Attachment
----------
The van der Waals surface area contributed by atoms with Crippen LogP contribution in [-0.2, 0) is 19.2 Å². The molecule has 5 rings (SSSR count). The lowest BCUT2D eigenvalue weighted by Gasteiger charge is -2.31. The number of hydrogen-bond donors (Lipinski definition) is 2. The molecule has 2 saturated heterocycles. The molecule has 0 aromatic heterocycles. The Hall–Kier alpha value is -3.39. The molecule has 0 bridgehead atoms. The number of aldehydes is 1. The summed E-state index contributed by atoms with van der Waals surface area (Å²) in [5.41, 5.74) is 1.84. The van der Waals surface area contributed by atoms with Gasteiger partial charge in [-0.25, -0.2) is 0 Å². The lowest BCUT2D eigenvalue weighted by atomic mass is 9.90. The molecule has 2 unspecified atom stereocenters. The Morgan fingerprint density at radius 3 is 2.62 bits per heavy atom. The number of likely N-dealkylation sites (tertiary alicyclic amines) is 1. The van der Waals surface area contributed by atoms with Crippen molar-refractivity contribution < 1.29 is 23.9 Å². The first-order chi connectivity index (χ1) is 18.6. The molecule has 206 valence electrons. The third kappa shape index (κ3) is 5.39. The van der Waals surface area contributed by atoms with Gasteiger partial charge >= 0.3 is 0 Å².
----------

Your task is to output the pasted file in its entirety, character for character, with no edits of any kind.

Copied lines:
The van der Waals surface area contributed by atoms with Crippen LogP contribution in [-0.2, 0) is 19.2 Å². The molecule has 5 rings (SSSR count). The lowest BCUT2D eigenvalue weighted by Gasteiger charge is -2.31. The number of hydrogen-bond donors (Lipinski definition) is 2. The molecule has 2 saturated heterocycles. The molecule has 0 aromatic heterocycles. The Hall–Kier alpha value is -3.39. The molecule has 0 bridgehead atoms. The number of aldehydes is 1. The summed E-state index contributed by atoms with van der Waals surface area (Å²) in [5.41, 5.74) is 1.84. The van der Waals surface area contributed by atoms with Gasteiger partial charge in [-0.25, -0.2) is 0 Å². The lowest BCUT2D eigenvalue weighted by atomic mass is 9.90. The molecule has 2 unspecified atom stereocenters. The Morgan fingerprint density at radius 3 is 2.62 bits per heavy atom. The number of likely N-dealkylation sites (tertiary alicyclic amines) is 1. The van der Waals surface area contributed by atoms with Crippen molar-refractivity contribution < 1.29 is 23.9 Å². The first-order chi connectivity index (χ1) is 18.6. The molecule has 206 valence electrons. The third kappa shape index (κ3) is 5.39. The van der Waals surface area contributed by atoms with Gasteiger partial charge >= 0.3 is 0 Å².